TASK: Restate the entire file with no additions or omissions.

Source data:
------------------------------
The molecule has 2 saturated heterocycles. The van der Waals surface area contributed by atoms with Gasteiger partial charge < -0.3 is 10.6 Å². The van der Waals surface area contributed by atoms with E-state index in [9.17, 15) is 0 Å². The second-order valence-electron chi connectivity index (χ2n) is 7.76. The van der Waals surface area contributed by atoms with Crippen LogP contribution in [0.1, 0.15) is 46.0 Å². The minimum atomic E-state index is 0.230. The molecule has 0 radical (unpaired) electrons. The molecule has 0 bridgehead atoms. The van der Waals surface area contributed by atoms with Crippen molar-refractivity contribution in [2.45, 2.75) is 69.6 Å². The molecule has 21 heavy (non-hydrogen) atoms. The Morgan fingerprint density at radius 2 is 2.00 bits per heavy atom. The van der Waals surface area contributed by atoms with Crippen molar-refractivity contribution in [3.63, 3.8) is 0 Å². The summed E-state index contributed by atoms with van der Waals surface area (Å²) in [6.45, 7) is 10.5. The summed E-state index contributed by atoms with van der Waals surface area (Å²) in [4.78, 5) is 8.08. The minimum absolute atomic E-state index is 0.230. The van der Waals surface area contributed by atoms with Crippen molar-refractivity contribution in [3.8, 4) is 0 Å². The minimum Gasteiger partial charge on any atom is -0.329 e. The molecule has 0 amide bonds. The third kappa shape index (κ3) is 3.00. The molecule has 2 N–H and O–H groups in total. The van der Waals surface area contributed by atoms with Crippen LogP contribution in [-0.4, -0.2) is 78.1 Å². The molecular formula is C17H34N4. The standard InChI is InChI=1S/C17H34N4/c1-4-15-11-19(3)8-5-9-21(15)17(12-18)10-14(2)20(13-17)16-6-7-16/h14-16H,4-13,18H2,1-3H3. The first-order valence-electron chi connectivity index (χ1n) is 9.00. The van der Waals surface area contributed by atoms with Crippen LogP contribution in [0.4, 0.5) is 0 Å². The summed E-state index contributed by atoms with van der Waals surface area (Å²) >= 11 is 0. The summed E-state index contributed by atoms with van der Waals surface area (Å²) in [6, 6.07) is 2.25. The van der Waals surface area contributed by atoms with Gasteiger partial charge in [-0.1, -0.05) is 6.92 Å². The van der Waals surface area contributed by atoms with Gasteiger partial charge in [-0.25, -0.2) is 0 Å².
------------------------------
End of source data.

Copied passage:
The molecule has 2 saturated heterocycles. The van der Waals surface area contributed by atoms with Gasteiger partial charge < -0.3 is 10.6 Å². The van der Waals surface area contributed by atoms with E-state index in [9.17, 15) is 0 Å². The second-order valence-electron chi connectivity index (χ2n) is 7.76. The van der Waals surface area contributed by atoms with Crippen LogP contribution in [0.1, 0.15) is 46.0 Å². The minimum atomic E-state index is 0.230. The molecule has 0 radical (unpaired) electrons. The molecule has 0 bridgehead atoms. The van der Waals surface area contributed by atoms with Crippen molar-refractivity contribution in [2.45, 2.75) is 69.6 Å². The molecule has 21 heavy (non-hydrogen) atoms. The Morgan fingerprint density at radius 2 is 2.00 bits per heavy atom. The van der Waals surface area contributed by atoms with Crippen molar-refractivity contribution in [3.63, 3.8) is 0 Å². The summed E-state index contributed by atoms with van der Waals surface area (Å²) in [6.45, 7) is 10.5. The summed E-state index contributed by atoms with van der Waals surface area (Å²) in [4.78, 5) is 8.08. The minimum absolute atomic E-state index is 0.230. The van der Waals surface area contributed by atoms with Crippen molar-refractivity contribution in [3.8, 4) is 0 Å². The minimum Gasteiger partial charge on any atom is -0.329 e. The molecule has 0 amide bonds. The third kappa shape index (κ3) is 3.00. The molecule has 2 N–H and O–H groups in total. The van der Waals surface area contributed by atoms with Crippen LogP contribution in [-0.4, -0.2) is 78.1 Å². The molecular formula is C17H34N4. The standard InChI is InChI=1S/C17H34N4/c1-4-15-11-19(3)8-5-9-21(15)17(12-18)10-14(2)20(13-17)16-6-7-16/h14-16H,4-13,18H2,1-3H3. The first-order valence-electron chi connectivity index (χ1n) is 9.00. The van der Waals surface area contributed by atoms with Crippen LogP contribution in [0.4, 0.5) is 0 Å². The summed E-state index contributed by atoms with van der Waals surface area (Å²) >= 11 is 0. The summed E-state index contributed by atoms with van der Waals surface area (Å²) in [6, 6.07) is 2.25. The van der Waals surface area contributed by atoms with Gasteiger partial charge in [-0.1, -0.05) is 6.92 Å². The van der Waals surface area contributed by atoms with Gasteiger partial charge in [-0.25, -0.2) is 0 Å².